(A) Explain the causes of tropical revolving storms. (8)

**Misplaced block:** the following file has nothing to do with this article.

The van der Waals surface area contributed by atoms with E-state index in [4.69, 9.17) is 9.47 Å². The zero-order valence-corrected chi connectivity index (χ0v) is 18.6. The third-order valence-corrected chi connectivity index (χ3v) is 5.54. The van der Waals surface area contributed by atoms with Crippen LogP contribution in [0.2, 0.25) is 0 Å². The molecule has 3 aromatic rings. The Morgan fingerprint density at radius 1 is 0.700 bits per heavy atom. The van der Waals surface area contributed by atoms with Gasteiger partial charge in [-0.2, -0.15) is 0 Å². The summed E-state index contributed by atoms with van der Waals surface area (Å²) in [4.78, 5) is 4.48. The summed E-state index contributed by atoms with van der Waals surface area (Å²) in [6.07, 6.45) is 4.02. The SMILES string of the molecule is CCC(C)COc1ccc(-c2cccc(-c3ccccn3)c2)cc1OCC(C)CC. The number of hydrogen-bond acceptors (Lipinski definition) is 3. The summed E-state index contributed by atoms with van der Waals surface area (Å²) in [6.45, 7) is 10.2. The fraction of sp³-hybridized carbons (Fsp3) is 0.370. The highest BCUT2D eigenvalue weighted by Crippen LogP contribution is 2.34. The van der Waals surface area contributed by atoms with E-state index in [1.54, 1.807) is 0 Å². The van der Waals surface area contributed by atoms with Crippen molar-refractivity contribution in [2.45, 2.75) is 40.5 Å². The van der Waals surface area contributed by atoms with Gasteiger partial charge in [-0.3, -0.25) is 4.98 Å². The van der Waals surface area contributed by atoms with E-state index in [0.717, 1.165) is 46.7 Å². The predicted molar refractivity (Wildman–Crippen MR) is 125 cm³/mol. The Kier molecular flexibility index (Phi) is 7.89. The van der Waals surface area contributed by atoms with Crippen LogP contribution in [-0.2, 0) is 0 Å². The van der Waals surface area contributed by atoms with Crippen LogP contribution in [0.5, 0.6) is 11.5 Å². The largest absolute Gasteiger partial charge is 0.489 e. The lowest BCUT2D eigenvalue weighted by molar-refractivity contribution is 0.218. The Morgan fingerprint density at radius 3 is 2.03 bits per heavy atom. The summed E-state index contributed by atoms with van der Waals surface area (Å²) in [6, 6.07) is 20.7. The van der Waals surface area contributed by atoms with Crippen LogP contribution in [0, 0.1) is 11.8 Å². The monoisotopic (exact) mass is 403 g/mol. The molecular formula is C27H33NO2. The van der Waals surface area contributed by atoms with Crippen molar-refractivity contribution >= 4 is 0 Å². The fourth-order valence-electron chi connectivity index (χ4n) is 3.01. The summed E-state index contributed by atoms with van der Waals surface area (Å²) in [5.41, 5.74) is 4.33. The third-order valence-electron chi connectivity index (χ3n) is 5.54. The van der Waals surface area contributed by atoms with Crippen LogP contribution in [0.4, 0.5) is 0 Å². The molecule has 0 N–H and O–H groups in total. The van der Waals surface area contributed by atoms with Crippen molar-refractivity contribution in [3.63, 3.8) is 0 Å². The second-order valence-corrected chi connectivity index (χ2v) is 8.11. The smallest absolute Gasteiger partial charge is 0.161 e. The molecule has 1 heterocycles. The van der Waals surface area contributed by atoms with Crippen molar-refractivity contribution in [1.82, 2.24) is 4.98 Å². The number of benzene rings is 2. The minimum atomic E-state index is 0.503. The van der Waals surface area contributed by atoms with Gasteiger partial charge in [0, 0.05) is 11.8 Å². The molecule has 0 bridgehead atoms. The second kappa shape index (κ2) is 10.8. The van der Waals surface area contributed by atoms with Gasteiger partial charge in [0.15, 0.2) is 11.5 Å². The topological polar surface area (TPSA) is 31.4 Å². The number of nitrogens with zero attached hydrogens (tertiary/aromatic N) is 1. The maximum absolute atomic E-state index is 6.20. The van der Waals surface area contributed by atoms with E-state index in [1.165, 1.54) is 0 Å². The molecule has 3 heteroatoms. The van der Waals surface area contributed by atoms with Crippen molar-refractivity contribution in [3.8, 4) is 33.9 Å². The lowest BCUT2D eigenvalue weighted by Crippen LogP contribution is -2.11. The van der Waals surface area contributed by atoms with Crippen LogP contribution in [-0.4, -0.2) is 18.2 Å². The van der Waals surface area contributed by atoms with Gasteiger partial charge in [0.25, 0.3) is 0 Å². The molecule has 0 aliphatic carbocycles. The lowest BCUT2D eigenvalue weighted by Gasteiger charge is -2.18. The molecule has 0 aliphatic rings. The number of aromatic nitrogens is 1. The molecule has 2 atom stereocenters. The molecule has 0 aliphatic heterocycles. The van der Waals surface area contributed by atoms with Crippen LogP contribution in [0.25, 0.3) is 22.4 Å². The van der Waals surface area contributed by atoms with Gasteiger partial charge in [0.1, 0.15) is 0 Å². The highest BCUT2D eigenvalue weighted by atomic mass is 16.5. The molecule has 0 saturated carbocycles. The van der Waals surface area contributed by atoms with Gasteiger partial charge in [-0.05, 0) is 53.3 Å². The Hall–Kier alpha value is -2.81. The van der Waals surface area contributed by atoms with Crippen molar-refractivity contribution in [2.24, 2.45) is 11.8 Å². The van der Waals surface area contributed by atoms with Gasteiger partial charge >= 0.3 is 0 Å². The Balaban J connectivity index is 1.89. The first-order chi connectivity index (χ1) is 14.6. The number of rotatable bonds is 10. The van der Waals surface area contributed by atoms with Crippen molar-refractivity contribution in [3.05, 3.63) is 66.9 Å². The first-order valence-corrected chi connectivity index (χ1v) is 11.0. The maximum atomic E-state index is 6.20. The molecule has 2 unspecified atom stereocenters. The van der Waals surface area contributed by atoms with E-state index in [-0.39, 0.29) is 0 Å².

One of the causes of tropical revolving storms is the rotation of the Earth. For a cyclone to form a certain amount of ‘spin’ is needed to initiate the characteristic rotating motion of a tropical cyclone. The influence of the Earth’s rotation on the surface is known as the Coriolis Effect. This increases with distance away from the Equator and also explains why hurricanes do not usually form in region 5oN – 5oS. Another cause of tropical revolving storms is atmospheric instability. An atmosphere which cools fast enough with height and is unstable enough that it encourages thunderstorm activity can result in the formation of tropical storm. This is because the thunderstorm activity allows the heat stored in the ocean waters to be liberated for the tropical cyclone development. Little change in the wind with height is another cause of tropical revolving storms. Winds from different directions at altitude prevent a tropical cyclone from gaining height and intensity. Large values of wind shear tend to disrupt the organisation of the thunderstorms that are important to the inner part of a cyclone. Tropical revolving storms are also caused by a sea surface temperature in excess of 26oC. This explains why they are formed in low latitudes during the summer, when temperatures are at their highest. Warm waters are necessary to fuel the heat engine of the tropical cyclone. Relatively moist layers near the mid-troposphere (5 km) can also one of the causes of tropical revolving storms.
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